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Decompression of superior vena cava during bidirectional Glenn shunt


Department of Cardiac Anaesthesia, Axon Anaesthesia Associates, Care Hospital, Hyderabad, India

Correspondence Address:
Venugopal Kulkarni
Axon Associates, Care Hospitals, Road No. 1, Banjara Hills, Hyderabad - 500 034
India
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Source of Support: None, Conflict of Interest: None


DOI: 10.4103/0971-9784.53447

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Year : 2009  |  Volume : 12  |  Issue : 2  |  Page : 146-148

 

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Patients undergoing bi-directional Glenn shunt for various congenital anomalies of the heart will have their superior vena cava (SVC) clamped during the procedure. The duration of the procedure is variable, ranging from five to 30 minutes. This can affect the cerebral perfusion due to raised venous pressure [Cerebral blood flow = Mean arterial pressure − (Intracranial pressure + Central venous pressure)]. Shunting away the SVC blood is a well known technique to counter this problem, but we describe two cases where a novel technique was successfully used to decompress the SVC.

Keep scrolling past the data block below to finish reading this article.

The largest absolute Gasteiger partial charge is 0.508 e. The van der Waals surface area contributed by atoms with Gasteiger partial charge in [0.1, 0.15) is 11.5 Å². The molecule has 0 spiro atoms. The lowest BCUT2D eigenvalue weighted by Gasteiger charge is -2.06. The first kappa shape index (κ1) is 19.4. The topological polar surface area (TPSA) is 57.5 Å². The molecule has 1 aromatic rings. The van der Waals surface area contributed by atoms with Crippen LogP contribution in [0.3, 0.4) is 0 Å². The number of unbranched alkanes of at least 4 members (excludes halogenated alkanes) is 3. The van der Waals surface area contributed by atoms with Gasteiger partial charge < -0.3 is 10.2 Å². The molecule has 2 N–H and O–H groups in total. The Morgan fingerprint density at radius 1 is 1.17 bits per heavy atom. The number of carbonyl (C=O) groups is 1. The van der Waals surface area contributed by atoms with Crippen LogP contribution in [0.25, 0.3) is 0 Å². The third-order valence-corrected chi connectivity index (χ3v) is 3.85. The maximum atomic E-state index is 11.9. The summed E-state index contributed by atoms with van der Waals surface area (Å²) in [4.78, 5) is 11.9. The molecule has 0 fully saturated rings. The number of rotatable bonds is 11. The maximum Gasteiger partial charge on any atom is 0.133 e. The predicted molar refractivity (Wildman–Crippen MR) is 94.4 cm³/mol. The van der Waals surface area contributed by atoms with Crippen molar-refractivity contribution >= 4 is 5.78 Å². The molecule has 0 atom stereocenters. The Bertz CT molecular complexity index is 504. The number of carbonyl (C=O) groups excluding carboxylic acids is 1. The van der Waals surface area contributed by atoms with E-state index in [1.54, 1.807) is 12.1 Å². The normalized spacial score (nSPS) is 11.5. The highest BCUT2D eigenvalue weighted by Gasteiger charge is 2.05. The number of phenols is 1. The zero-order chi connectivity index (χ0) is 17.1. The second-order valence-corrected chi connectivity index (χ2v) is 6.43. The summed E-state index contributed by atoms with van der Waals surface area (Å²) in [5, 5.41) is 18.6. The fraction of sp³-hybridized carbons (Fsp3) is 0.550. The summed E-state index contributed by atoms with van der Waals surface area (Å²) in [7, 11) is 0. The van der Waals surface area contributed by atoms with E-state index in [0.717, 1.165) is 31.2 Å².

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Department of Cardiac Anaesthesia, Axon Anaesthesia Associates, Care Hospital, Hyderabad, India

Correspondence Address:
Venugopal Kulkarni
Axon Associates, Care Hospitals, Road No. 1, Banjara Hills, Hyderabad - 500 034
India
Login to access the Email id

Source of Support: None, Conflict of Interest: None


DOI: 10.4103/0971-9784.53447

Rights and Permissions

Patients undergoing bi-directional Glenn shunt for various congenital anomalies of the heart will have their superior vena cava (SVC) clamped during the procedure. The duration of the procedure is variable, ranging from five to 30 minutes. This can affect the cerebral perfusion due to raised venous pressure [Cerebral blood flow = Mean arterial pressure − (Intracranial pressure + Central venous pressure)]. Shunting away the SVC blood is a well known technique to counter this problem, but we describe two cases where a novel technique was successfully used to decompress the SVC.






[FULL TEXT] [PDF]*


        
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